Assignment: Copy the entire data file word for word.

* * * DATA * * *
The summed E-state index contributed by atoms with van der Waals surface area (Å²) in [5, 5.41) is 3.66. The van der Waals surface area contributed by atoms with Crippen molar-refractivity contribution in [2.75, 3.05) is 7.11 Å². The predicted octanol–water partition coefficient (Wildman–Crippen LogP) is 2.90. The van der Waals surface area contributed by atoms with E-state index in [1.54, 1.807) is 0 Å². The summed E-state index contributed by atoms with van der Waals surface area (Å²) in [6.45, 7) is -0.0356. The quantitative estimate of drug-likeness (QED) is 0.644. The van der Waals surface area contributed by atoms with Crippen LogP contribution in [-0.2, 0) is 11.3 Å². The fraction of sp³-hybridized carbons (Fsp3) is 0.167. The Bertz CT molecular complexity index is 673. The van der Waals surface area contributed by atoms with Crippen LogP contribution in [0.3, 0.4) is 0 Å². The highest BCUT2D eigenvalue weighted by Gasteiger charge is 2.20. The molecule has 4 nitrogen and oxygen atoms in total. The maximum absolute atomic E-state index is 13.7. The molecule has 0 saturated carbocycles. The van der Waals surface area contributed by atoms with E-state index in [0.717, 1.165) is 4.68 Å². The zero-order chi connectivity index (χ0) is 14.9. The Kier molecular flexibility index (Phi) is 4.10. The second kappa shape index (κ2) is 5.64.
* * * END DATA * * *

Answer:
The summed E-state index contributed by atoms with van der Waals surface area (Å²) in [5, 5.41) is 3.66. The van der Waals surface area contributed by atoms with Crippen molar-refractivity contribution in [2.75, 3.05) is 7.11 Å². The predicted octanol–water partition coefficient (Wildman–Crippen LogP) is 2.90. The van der Waals surface area contributed by atoms with E-state index in [1.54, 1.807) is 0 Å². The summed E-state index contributed by atoms with van der Waals surface area (Å²) in [6.45, 7) is -0.0356. The quantitative estimate of drug-likeness (QED) is 0.644. The van der Waals surface area contributed by atoms with Crippen LogP contribution in [-0.2, 0) is 11.3 Å². The fraction of sp³-hybridized carbons (Fsp3) is 0.167. The Bertz CT molecular complexity index is 673. The van der Waals surface area contributed by atoms with Crippen LogP contribution in [0.3, 0.4) is 0 Å². The highest BCUT2D eigenvalue weighted by Gasteiger charge is 2.20. The molecule has 4 nitrogen and oxygen atoms in total. The maximum absolute atomic E-state index is 13.7. The molecule has 0 saturated carbocycles. The van der Waals surface area contributed by atoms with E-state index in [0.717, 1.165) is 4.68 Å². The zero-order chi connectivity index (χ0) is 14.9. The Kier molecular flexibility index (Phi) is 4.10. The second kappa shape index (κ2) is 5.64.